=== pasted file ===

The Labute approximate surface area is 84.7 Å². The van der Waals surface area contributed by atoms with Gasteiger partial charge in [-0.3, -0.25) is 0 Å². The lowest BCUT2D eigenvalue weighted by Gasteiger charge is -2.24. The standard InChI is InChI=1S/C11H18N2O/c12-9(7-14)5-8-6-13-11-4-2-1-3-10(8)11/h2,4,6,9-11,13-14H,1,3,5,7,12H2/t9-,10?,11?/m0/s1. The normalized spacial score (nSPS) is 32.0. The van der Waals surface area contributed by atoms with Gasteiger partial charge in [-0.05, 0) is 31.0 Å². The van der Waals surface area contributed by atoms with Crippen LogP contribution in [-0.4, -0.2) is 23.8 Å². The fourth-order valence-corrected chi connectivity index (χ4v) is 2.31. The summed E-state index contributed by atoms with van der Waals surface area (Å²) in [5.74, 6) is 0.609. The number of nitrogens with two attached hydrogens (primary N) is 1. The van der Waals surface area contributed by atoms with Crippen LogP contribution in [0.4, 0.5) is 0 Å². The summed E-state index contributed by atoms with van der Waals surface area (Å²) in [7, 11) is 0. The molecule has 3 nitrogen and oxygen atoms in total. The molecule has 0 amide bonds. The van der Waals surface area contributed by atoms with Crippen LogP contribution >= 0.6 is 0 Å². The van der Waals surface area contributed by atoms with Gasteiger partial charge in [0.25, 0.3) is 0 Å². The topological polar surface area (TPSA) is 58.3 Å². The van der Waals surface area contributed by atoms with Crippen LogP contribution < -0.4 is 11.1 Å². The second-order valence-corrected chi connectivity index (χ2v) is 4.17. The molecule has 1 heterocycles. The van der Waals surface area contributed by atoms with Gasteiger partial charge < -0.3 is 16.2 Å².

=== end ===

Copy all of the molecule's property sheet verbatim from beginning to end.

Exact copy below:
The Labute approximate surface area is 84.7 Å². The van der Waals surface area contributed by atoms with Gasteiger partial charge in [-0.3, -0.25) is 0 Å². The lowest BCUT2D eigenvalue weighted by Gasteiger charge is -2.24. The standard InChI is InChI=1S/C11H18N2O/c12-9(7-14)5-8-6-13-11-4-2-1-3-10(8)11/h2,4,6,9-11,13-14H,1,3,5,7,12H2/t9-,10?,11?/m0/s1. The normalized spacial score (nSPS) is 32.0. The van der Waals surface area contributed by atoms with Gasteiger partial charge in [-0.05, 0) is 31.0 Å². The van der Waals surface area contributed by atoms with Crippen LogP contribution in [-0.4, -0.2) is 23.8 Å². The fourth-order valence-corrected chi connectivity index (χ4v) is 2.31. The summed E-state index contributed by atoms with van der Waals surface area (Å²) in [5.74, 6) is 0.609. The number of nitrogens with two attached hydrogens (primary N) is 1. The van der Waals surface area contributed by atoms with Crippen LogP contribution in [0.4, 0.5) is 0 Å². The summed E-state index contributed by atoms with van der Waals surface area (Å²) in [7, 11) is 0. The molecule has 3 nitrogen and oxygen atoms in total. The molecule has 0 amide bonds. The van der Waals surface area contributed by atoms with Crippen LogP contribution >= 0.6 is 0 Å². The van der Waals surface area contributed by atoms with Gasteiger partial charge in [0.25, 0.3) is 0 Å². The topological polar surface area (TPSA) is 58.3 Å². The van der Waals surface area contributed by atoms with Crippen LogP contribution < -0.4 is 11.1 Å². The second-order valence-corrected chi connectivity index (χ2v) is 4.17. The molecule has 1 heterocycles. The van der Waals surface area contributed by atoms with Gasteiger partial charge < -0.3 is 16.2 Å².